I’m a Montanan at heart, though, sadly, no longer in residency. My Montana childhood had an Old West flair to it. My family hunted, fished, camped, and went to rodeos. Antelope wandered through our front yard. Elementary school lessons included tips on fending off mountain lions and bears. My favorite exhibit at the local history museum featured a taxidermied, two-headed calf. When a chipmunk stole some of my brother’s food on a camping trip, he trapped and ate it in revenge. I spent a summer frying Rocky Mountain Oysters at the State Fair to earn pocket money. One of my best friends had a pet raccoon.
Montana was so Wild West that it didn’t have a speed limit until 1999.
I loved my thoroughly Western childhood, but have to guiltily admit that Westerns have never really been my thing. I’ve been trying to remedy that, though, beginning with the ultimate “Western for people who don’t like Westerns” – High Noon.
Released in 1952, High Noon stars Gary Cooper as small-town New Mexico Marshal Will Kane. Newly married to devout Quaker Amy, Kane is ready to hang up his badge when word gets out that outlaw Frank Miller has been released from jail and is heading back to Hadleyville. As the townspeople rebuff Kane’s pleas for help and pacifist Amy urges him to run, Kane must choose between his own safety and protecting the town that abandoned him. Cooper would earn an Oscar for his role.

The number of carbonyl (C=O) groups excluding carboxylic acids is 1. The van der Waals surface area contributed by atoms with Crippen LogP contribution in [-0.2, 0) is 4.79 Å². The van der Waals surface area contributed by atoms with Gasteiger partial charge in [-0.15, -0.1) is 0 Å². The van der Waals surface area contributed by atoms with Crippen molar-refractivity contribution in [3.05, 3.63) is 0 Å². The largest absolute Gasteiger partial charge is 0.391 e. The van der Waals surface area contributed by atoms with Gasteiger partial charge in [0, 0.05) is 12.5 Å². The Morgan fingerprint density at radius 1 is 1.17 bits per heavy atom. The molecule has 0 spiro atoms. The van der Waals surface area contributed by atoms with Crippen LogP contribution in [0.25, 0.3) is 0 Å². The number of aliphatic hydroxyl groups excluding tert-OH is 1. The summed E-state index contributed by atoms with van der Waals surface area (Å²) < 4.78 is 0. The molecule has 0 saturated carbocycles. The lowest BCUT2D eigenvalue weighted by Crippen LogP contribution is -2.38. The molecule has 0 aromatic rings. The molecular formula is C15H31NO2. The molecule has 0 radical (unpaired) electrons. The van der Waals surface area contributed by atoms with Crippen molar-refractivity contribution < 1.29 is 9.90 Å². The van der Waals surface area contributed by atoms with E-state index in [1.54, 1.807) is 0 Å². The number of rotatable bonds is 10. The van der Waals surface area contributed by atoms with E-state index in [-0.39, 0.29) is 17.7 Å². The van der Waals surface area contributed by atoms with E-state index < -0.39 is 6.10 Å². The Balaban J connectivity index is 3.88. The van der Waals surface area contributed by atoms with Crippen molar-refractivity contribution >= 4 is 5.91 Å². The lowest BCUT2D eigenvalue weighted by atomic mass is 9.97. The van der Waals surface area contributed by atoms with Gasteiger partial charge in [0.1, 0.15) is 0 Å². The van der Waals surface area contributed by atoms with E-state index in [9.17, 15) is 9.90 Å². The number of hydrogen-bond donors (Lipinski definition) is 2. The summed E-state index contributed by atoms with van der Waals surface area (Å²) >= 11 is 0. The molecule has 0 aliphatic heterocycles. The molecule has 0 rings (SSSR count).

- High Noon was Cooper’s big comeback at the age of 51.
- It was also the breakout role for 21-year-old Grace Kelly, who played Kane’s wife.
- The film has generally been interpreted as an allegory for the cowardice of Hollywood’s response to the Red Scare investigations of Joseph McCarthy and the House of Un-American Activities Committee. During the making of the film, screenwriter Carl Foreman was blacklisted for his previous associations with the Communist party, forcing him to move to Britain.
- John Wayne, a proponent of blacklisting, repeatedly called the film un-American. Nevertheless, he accepted the Academy Award for Best Actor on Gary Cooper’s behalf when Cooper was unable to attend the 1953 ceremony.
- Cooper wore no makeup throughout filming as a way to emphasize his character’s exhaustion and fear.
- The entire narrative takes place between 10:35 a.m. and 12:15 p.m., and the film plays in roughly real time. Clocks act as a major motif throughout the film.
- Gregory Peck turned down the role, thinking it was too similar to some of his other roles. He later called it the greatest regret of his career.
- In 1989 communist Poland launched its first partially free elections. A popular political poster encouraging Solidarity voting featured Will Kaine holding a ballot and the message “High Noon: 4 June 1989.” The Solidarity party went on to soundly defeat the Communists.
Is the film pro-Communist? Anti-Communist? You can decide, but it’s definitely a classic.